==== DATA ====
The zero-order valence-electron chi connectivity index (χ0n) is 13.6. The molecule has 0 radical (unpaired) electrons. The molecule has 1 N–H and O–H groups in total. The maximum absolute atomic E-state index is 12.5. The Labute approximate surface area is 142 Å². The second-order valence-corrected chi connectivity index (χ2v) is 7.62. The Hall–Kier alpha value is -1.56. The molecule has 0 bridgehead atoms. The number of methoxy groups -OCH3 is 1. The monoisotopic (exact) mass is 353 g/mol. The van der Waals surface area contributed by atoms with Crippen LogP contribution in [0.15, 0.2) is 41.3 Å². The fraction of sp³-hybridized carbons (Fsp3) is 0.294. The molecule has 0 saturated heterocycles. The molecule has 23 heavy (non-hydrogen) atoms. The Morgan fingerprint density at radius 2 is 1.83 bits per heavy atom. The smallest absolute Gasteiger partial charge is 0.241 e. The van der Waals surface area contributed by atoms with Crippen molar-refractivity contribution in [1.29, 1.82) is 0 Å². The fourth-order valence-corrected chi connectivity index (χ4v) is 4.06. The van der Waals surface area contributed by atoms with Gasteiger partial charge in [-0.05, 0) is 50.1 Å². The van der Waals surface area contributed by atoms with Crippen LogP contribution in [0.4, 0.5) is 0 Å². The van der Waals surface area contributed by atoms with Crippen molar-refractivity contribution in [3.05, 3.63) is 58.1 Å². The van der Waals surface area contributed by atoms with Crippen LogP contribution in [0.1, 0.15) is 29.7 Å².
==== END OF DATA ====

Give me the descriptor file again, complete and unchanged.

The zero-order valence-electron chi connectivity index (χ0n) is 13.6. The molecule has 0 radical (unpaired) electrons. The molecule has 1 N–H and O–H groups in total. The maximum absolute atomic E-state index is 12.5. The Labute approximate surface area is 142 Å². The second-order valence-corrected chi connectivity index (χ2v) is 7.62. The Hall–Kier alpha value is -1.56. The molecule has 0 bridgehead atoms. The number of methoxy groups -OCH3 is 1. The monoisotopic (exact) mass is 353 g/mol. The van der Waals surface area contributed by atoms with Crippen LogP contribution in [0.15, 0.2) is 41.3 Å². The fraction of sp³-hybridized carbons (Fsp3) is 0.294. The molecule has 0 saturated heterocycles. The molecule has 23 heavy (non-hydrogen) atoms. The Morgan fingerprint density at radius 2 is 1.83 bits per heavy atom. The smallest absolute Gasteiger partial charge is 0.241 e. The van der Waals surface area contributed by atoms with Crippen molar-refractivity contribution in [1.29, 1.82) is 0 Å². The fourth-order valence-corrected chi connectivity index (χ4v) is 4.06. The van der Waals surface area contributed by atoms with Gasteiger partial charge in [-0.05, 0) is 50.1 Å². The van der Waals surface area contributed by atoms with Crippen LogP contribution in [0.4, 0.5) is 0 Å². The van der Waals surface area contributed by atoms with Crippen molar-refractivity contribution in [3.05, 3.63) is 58.1 Å². The van der Waals surface area contributed by atoms with Crippen LogP contribution in [0.1, 0.15) is 29.7 Å².